Moholy-Nagy began his creative career in the first half of the twentieth century in Lajos Kassák’s activist circle where, at twenty years old, he was one of Hungary’s youngest avant-garde artists. In 1919 he left for Vienna then Berlin, where he came under the influence of Dadaism and Constructivism, which he later developed further independently. On the invitation of director Walter Gropius in 1923, he became a teacher at the Weimar Bauhaus, then the most progressive art school. There, alongside the Metal Workshop, he also led the definitive course in new arts education, the Foundation. The Bauhaus was more than a school: it was a way of life that unified life, art and science. As well as exploring painting, leading the Metal Workshop, writing and editing books and applying new typographies at the experimental, innovative Bauhaus school, Moholy-Nagy also turned towards photography and film as forms offering new possibilities in art. Photography, and in particular film represented new technologies that questioned the traditional principles of art, among them the uniqueness of the artefacts and the personal signature of the artist.

The central organising principle in Moholy-Nagy’s diverse activities was light: light defined his paintings, sculptures, photoplastics, photograms, photographs, typography and theatre sets. He did not regard photography as a tool for the perfect imaging of reality, rather, it was his conviction that the camera offered new discoveries and possibilities for modern people to finally liberate themselves from the obligation to depict, to copy reality. The years at the Bauhaus proved to be an experience that defined his entire life. After Berlin, Weimar and Dessau, he settled in Chicago in 1937, where he founded the ‘New Bauhaus’ and remained until the end of his life, working as an experimental, innovative artist and theorist. He regarded art as an activity that embraced the whole of life which was non-hierarchical, accessible and cultivatable by everyone, and he was a firm believer in the educational role of art.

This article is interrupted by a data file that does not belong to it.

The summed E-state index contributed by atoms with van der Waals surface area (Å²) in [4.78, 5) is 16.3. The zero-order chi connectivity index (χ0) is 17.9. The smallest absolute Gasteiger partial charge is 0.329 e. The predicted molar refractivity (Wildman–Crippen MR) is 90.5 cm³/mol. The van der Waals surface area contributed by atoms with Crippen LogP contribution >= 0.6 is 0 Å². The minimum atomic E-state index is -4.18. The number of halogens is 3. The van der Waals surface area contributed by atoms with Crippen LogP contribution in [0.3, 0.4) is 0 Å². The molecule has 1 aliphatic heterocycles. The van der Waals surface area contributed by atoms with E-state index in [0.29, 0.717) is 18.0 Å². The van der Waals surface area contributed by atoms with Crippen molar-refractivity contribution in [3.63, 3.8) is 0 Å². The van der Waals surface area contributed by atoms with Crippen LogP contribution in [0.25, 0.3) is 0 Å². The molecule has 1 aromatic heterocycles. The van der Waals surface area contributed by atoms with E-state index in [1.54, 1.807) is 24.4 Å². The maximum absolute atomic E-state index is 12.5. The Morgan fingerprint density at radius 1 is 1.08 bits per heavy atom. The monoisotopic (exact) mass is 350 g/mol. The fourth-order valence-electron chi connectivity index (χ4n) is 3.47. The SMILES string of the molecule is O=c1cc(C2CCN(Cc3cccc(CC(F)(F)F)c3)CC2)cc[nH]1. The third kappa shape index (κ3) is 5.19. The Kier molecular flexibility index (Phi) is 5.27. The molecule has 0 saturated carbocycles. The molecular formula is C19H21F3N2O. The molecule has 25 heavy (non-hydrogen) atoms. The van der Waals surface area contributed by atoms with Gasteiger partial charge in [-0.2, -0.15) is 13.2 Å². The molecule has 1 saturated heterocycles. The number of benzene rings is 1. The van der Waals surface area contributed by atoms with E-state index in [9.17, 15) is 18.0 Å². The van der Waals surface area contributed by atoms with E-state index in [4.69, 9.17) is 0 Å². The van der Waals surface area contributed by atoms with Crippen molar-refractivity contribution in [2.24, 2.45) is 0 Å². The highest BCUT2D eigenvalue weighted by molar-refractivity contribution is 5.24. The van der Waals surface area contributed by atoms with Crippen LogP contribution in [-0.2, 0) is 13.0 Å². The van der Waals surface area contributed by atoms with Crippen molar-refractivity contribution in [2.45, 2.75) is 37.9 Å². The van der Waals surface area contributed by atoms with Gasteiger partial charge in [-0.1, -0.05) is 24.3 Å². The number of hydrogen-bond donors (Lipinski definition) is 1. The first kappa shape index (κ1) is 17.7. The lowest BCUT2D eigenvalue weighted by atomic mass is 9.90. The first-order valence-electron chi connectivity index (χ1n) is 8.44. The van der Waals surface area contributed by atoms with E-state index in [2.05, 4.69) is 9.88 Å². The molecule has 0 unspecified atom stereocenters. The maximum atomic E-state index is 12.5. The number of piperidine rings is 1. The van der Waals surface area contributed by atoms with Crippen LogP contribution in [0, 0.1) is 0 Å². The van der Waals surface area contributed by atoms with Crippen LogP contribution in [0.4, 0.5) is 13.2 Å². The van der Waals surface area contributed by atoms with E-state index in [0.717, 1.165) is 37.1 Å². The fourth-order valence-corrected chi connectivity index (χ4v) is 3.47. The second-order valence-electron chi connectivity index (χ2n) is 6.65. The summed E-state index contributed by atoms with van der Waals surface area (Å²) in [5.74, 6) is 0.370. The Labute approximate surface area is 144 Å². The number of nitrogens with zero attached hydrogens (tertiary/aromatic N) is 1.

The Ludwig Museum’s exhibition presents his diverse life achievement from 1922, with Moholy-Nagy’s photography, films, and works ‘made with light’ in central focus. His first writings on light as a medium were published in 1923, in the Broom magazine, New York. One of the most exciting parts of the exhibition is the compilation of all Moholy-Nagy’s films, shown together here for the first time and according to the artist’s original conception. Such an ambitious and large-scale exhibition of Moholy-Nagy’s oeuvre could only have been realised with international collaboration. This exhibition brings together over 200 pieces and documents from over twenty museums around the world (Tate, Whitney, Tokyo Metropolitan, etc.) as well as private collections. It is based on the curatorial concept of the director of Madrid’s la Fábrica, Oliva Maria Rubio, and is the result of joint work between the Martin-Gropius-Bau in Berlin and the Gemeentemuseum in The Hague. The exhibition has previously shown in Madrid, Berlin and The Hague, and will open to audiences in Budapest until the end of September.

Moholy-Nagy’s rich oeuvre also allows us to make slightly different emphases according to location. In Berlin, the legendary 1929 Film und Foto (FiFo) exhibition and his pedagogical works were emphasized, while in The Hague, the focus was on the time he spent in the Netherlands between 1933 and 1935. With the participation of two internationally-renowned Hungarian art historians, experts of Moholy-Nagy, Krisztina Passuth and Éva Bajkay, the Budapest exhibition is complemented by photographs and publications from Hungarian collections. Thanks to László Moholy-Nagy’s family, valuable documents that have not been seen in any of the earlier locations have been added to the exhibition.”